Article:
When I was little, I grew up on stories of Teddy Ruxpin. He was a teddy bear with his own world and stories of quests for crystals and fights against evil. Thanks to YouTube, you can see him again [or for the first time, if you weren't a child of the late 80s].
Teddy wasn't just a show. He's not a distant animated character on a TV screen. Teddy was a robotic bear. His lips moved when he told me stories. His eyes opened and closed. It doesn't sound like much now, but to me it was as good as him being alive. I cycled through story tape after story tape, reading along in the little picture books and imagining rainbow waterfalls and magical airships across fantastical lands.
But one day, Teddy stopped talking to me. It wasn't just his battery: he was dead. My parents couldn't afford to replace him. I cried over a teddy bear that wouldn't talk to me anymore. For years he sat up on the shelf, looking down with open, still eyes. He wasn't even very huggable now that his life had drained: the bulky plastic cassette mechanism stuck out of his back and the padded clothing over it couldn't disguise the harsh edges.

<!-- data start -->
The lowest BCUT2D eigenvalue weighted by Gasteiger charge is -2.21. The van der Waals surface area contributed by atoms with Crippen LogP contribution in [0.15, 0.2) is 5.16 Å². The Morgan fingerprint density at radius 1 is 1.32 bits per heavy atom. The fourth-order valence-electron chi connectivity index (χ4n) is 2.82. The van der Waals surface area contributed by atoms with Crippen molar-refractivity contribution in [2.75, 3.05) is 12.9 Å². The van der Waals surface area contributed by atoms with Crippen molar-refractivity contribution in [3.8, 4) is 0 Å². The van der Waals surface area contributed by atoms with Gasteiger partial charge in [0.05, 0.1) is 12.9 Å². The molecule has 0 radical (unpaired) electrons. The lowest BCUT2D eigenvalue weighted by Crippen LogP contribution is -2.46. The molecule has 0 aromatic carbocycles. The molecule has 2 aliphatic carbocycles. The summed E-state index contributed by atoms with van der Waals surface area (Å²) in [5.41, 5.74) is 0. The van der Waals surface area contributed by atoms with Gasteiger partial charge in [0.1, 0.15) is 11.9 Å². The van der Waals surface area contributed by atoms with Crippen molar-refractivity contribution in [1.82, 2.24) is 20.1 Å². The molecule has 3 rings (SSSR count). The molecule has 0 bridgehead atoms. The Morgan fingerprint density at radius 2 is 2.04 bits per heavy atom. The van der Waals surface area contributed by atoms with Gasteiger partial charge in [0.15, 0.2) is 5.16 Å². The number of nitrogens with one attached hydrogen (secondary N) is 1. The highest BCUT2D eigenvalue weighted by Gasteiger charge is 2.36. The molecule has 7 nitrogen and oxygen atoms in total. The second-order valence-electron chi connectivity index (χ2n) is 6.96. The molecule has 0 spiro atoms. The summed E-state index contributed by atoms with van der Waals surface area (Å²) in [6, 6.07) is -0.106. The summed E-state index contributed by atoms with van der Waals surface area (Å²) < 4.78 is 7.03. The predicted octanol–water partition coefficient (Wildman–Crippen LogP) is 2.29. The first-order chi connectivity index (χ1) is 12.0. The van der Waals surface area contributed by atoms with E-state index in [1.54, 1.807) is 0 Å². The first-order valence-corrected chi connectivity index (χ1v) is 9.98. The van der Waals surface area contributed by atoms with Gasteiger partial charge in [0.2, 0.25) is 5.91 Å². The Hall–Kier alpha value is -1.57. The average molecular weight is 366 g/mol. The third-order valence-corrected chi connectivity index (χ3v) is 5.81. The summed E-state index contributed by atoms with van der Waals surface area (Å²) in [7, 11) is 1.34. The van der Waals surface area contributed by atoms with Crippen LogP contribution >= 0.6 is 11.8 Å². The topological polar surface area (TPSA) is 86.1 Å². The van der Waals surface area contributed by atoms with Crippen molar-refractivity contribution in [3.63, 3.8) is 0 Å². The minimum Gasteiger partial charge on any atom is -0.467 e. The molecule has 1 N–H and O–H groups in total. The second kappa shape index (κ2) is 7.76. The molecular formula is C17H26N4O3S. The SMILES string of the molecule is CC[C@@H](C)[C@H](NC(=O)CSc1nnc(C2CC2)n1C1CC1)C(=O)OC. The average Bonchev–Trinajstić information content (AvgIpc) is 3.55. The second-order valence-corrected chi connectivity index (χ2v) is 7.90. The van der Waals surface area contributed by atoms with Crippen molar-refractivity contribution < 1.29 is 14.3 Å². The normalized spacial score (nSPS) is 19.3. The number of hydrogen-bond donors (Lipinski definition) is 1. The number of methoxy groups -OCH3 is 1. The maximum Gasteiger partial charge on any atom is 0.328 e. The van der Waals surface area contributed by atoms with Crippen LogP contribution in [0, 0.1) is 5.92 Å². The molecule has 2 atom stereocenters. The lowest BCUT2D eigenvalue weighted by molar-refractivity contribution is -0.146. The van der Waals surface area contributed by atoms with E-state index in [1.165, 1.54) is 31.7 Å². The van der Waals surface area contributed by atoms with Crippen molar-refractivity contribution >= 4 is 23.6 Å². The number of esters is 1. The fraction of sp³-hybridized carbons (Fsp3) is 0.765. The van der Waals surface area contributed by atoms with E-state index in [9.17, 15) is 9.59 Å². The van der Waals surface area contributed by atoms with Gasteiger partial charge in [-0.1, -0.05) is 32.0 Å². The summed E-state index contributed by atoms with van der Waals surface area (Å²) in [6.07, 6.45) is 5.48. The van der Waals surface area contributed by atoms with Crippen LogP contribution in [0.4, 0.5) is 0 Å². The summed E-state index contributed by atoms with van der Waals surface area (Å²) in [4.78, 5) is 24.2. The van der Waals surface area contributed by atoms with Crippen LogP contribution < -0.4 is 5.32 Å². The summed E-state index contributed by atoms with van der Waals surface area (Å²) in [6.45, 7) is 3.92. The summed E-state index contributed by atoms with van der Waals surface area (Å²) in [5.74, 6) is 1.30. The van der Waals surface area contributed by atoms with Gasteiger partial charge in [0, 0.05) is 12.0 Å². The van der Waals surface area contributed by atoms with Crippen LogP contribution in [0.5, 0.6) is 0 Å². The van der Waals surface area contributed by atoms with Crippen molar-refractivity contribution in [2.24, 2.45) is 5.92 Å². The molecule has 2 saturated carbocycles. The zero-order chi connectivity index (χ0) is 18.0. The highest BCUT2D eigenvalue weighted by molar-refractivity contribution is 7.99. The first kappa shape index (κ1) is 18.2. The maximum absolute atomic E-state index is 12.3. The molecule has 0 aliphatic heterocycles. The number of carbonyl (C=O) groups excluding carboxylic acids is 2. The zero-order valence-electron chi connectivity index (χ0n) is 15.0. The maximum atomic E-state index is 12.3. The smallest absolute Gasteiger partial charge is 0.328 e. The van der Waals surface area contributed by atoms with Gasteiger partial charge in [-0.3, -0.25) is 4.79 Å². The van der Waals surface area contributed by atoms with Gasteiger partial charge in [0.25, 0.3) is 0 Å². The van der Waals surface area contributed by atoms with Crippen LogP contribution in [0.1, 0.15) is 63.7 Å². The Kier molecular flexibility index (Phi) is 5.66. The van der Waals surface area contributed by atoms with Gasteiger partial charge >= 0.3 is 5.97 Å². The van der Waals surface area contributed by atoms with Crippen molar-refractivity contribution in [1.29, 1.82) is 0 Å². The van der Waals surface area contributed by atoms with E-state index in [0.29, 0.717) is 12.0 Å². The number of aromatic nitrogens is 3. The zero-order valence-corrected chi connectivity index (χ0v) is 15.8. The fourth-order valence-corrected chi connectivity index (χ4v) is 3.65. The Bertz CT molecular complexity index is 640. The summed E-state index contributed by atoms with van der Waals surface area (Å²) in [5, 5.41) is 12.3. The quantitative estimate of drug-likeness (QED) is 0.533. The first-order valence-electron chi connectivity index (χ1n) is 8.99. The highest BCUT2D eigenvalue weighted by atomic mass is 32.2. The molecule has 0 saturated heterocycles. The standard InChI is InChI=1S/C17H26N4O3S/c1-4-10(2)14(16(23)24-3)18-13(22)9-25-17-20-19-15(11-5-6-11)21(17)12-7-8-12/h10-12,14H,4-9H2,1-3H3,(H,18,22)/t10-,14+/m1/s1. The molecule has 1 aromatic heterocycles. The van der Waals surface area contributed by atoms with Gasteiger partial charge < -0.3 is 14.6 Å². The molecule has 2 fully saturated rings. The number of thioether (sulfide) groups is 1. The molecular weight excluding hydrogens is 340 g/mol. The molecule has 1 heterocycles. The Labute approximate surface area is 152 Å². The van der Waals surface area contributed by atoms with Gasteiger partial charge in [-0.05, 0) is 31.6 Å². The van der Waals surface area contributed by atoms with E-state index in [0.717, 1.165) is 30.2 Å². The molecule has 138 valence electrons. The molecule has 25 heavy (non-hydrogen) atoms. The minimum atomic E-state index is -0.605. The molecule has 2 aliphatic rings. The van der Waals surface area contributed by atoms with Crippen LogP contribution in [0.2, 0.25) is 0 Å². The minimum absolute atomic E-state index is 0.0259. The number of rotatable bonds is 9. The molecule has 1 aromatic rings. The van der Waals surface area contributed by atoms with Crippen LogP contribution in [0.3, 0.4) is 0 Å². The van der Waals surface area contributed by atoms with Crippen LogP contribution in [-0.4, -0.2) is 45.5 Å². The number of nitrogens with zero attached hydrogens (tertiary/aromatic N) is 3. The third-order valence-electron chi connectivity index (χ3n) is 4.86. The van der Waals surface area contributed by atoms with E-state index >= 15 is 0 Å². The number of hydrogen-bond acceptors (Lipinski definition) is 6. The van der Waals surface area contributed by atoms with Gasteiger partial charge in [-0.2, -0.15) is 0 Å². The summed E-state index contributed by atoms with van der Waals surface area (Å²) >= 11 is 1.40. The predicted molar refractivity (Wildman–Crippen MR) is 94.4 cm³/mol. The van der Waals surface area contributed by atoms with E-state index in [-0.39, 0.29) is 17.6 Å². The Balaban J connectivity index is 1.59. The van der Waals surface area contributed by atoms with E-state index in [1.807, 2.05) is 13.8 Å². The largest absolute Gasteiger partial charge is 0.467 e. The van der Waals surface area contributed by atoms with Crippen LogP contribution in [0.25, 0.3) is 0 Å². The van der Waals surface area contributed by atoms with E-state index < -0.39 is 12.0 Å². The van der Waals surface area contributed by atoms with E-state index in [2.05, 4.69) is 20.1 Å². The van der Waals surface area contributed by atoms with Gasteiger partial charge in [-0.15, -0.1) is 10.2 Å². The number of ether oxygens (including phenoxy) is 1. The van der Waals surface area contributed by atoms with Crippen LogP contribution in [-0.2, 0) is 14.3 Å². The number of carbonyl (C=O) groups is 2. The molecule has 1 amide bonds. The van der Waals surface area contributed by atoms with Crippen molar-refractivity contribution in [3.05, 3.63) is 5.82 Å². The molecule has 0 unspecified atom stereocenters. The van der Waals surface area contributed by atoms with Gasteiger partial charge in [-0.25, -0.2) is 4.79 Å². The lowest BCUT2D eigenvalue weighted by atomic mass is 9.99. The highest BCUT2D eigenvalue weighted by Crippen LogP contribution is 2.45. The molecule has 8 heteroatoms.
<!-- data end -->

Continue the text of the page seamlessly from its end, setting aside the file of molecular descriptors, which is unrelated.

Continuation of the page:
Teddy Ruxpin is back for the current generation: his newest incarnation is hopefully more durable. Doesn't look likely--he only comes with a 90 day warranty. I'm tempted to bring him home and see if a talking bear can still bring to life a peaceful world--but I suppose it's too late for me. When I was growing up, a talking bear was a revelation. Now Furby has brought to life the "emo-tronic" friend who learns its name and thrives on attention. Giga pets forced school children to interrupt their class schedule to remember to feed and care for their tiny on screen friends. Catz and Dogz inhabit the desktop.
In A.I, a robotic child is the new generation of the emo-tronic pet: he carries around the old style, a teddy who can only walk about stiffly and speak in a halting voice. Each older generation of animatronic companion is discarded as we ask for more features, more responsiveness, more love. I'd settle for my old Teddy Ruxpin back, and perhaps a bit of that childish joy that allowed him to be, for me, real.